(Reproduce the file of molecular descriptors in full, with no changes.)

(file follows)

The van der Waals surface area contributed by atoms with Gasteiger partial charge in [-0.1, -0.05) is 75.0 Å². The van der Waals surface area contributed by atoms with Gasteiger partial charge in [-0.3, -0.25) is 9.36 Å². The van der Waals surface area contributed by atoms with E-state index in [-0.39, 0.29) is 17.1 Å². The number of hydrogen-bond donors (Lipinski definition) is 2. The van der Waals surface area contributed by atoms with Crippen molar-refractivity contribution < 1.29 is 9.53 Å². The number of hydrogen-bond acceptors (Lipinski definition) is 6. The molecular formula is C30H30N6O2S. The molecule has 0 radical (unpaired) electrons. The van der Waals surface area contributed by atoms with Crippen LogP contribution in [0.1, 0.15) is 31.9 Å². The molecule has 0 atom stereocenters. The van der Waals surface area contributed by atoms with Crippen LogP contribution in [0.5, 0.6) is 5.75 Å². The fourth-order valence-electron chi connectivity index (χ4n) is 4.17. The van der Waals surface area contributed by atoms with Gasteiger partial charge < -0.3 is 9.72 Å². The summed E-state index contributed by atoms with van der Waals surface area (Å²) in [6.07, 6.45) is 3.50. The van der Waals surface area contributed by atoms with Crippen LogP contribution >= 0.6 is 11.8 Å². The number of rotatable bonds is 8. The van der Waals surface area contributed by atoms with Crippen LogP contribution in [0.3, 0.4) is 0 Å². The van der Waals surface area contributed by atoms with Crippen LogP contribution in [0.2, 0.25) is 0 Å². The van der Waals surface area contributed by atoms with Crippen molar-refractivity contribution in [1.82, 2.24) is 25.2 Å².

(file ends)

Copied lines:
The van der Waals surface area contributed by atoms with Gasteiger partial charge in [-0.1, -0.05) is 75.0 Å². The van der Waals surface area contributed by atoms with Gasteiger partial charge in [-0.3, -0.25) is 9.36 Å². The van der Waals surface area contributed by atoms with E-state index in [-0.39, 0.29) is 17.1 Å². The number of hydrogen-bond donors (Lipinski definition) is 2. The van der Waals surface area contributed by atoms with Crippen molar-refractivity contribution < 1.29 is 9.53 Å². The number of hydrogen-bond acceptors (Lipinski definition) is 6. The molecular formula is C30H30N6O2S. The molecule has 0 radical (unpaired) electrons. The van der Waals surface area contributed by atoms with Crippen LogP contribution in [0.1, 0.15) is 31.9 Å². The molecule has 0 atom stereocenters. The van der Waals surface area contributed by atoms with Crippen LogP contribution in [0.5, 0.6) is 5.75 Å². The fourth-order valence-electron chi connectivity index (χ4n) is 4.17. The van der Waals surface area contributed by atoms with Gasteiger partial charge < -0.3 is 9.72 Å². The summed E-state index contributed by atoms with van der Waals surface area (Å²) in [6.07, 6.45) is 3.50. The van der Waals surface area contributed by atoms with Crippen LogP contribution >= 0.6 is 11.8 Å². The number of rotatable bonds is 8. The van der Waals surface area contributed by atoms with Crippen LogP contribution in [0.3, 0.4) is 0 Å². The van der Waals surface area contributed by atoms with Crippen LogP contribution in [0.2, 0.25) is 0 Å². The van der Waals surface area contributed by atoms with Crippen molar-refractivity contribution in [1.82, 2.24) is 25.2 Å².